But the whole idea of emails-I don’t use emails, I may be wrong-I’m not sure there’s a trail like that. It’s too easy to delete.
PM: Were there ever things you couldn’t get your hands on? Or that you hadn’t even known were missing?
RC: With Johnson in particular, you don’t know what’s missing. You’re constantly finding things that were not deliberately concealed, but that nobody knew were there, or nobody knows the significance of. An awful lot of stuff in that library is closed-for national security reasons, or for embarrassment to some liberal person or something. I always ask to have them re-reviewed. And the way re-review works is, every agency involved in the document has to pass on it before it can be opened. It takes forever. You’ve about forgotten that you ever asked for it, and then you’d suddenly see the archivist coming up from her floor with a green folder. On the front of it will be a stamp, “Opened By:” and she has to initial it and put the date. And then you say, Oh, I’m looking at something that nobody has seen, probably, since 1966. It’s thrilling.
PM: Do you ever use Google?
RC: Sure. But you know, I don’t use Google a lot. What I use a lot is control-find.
Let’s say-during the Vietnam War, the Senate Foreign Relations Committee had a lot of executive sessions. They’re endless. They’re volume after volume of small type. It really would be sort of an impenetrable mass, but with control-find, of course, if I want to know if there were additional references to the Gulf of Tonkin after the truth started to come out, I just hit control-find. That is the great help for researchers.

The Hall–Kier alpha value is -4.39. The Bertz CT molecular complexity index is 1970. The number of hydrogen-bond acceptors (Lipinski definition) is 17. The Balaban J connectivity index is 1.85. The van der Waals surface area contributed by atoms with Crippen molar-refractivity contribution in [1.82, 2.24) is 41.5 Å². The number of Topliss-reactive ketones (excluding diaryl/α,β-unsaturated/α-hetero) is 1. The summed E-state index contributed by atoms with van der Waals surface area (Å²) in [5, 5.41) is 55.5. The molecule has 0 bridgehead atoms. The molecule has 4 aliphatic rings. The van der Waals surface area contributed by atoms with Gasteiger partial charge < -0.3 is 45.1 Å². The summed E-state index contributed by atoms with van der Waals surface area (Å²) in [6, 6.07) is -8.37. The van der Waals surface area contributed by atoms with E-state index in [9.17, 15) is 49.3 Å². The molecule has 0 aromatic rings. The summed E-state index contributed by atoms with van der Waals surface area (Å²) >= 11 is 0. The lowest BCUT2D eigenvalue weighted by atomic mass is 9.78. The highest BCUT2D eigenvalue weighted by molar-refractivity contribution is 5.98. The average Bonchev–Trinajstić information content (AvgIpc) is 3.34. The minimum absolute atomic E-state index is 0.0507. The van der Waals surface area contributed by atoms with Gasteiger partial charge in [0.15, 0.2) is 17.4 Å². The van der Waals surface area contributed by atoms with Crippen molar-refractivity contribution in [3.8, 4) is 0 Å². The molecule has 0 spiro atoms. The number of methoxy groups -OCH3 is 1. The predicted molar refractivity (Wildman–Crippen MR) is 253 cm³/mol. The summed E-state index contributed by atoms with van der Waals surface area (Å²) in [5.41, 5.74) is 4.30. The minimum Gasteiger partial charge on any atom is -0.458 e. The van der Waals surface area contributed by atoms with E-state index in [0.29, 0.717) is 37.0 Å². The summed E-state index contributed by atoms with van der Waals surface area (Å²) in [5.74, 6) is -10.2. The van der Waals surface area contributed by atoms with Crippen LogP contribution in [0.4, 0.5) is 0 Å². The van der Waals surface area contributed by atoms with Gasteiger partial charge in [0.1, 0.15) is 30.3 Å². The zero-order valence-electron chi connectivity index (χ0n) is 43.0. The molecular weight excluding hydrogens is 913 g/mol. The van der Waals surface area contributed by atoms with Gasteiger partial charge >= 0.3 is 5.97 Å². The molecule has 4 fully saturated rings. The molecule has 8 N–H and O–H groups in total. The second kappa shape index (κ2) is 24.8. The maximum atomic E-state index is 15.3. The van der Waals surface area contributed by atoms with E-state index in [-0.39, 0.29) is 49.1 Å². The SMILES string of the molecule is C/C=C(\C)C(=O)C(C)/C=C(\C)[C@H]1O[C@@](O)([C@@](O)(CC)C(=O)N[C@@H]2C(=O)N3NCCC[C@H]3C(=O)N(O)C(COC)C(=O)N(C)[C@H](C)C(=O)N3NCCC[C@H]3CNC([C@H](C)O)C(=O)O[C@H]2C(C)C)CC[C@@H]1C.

PM: Is it difficult to find ribbons for your typewriter?
Keeping these typewriters going is turning into a real job. Because they stopped making them about 30 years ago, you have to have a spare supply. If a part breaks, you have to cannibalize another typewriter.
What happens is, whenever I do a book there are these profiles, they all mention I use a Smith-Corona. So I get a lot of letters, and there are two kinds. The first one says: I have an old one in my garage, I’d like you to have it, I’m sending it to you. The second type of letter says: I have one in my garage, I’ll sell it to you for $4,000. I answer the first kind of letter.
When the last book came out, I got up to 14. I’m already down to 11, which worries me.
Now, the ribbons. The reason I like the type to be very dark is that I type and re-type these pages so many times that the words sort of cease to… hit you. But if you want the type to be bold, it has to be cotton ribbons, not nylon. Nobody, as in zero, makes cotton ribbons anymore. Ina found one guy, and called him, and he said, Yeah, I’ll make you cotton ribbons-if you order a dozen gross. So if you ever want a box of cotton ribbons, I’m your man.
The same things happened with these legal pads, white with narrow lines. They don’t make 'em anymore. So again, I have to order this immense amount, and I have stacks of them in East Hampton.
There’s a teacher at LaGuardia High School, and he used to teach an entire course on The Power Broker. [Caro’s first book, about city planner Robert Moses.] At the end of each year, he’d rent a van and drive these kids around to see all Robert Moses’ projects. They’d wind up all the way out on Long Island, and come to my house.
One time his cell phone ran out of charge and we didn’t know when they were going to arrive. I was writing in the woods-I had trucked in a shack, a 12x15 to put on cinderblocks-and Ina started leading them on the path, and I heard this young man saying, “And that must be a typewriter!” None of them had ever seen a typewriter before.
It’s quite interesting-I was born and worked most of my life in the age of print, but now I’m in the digital age. It’s like they changed the rules of the game on me.
A version of this story appears in the May 2019 issue.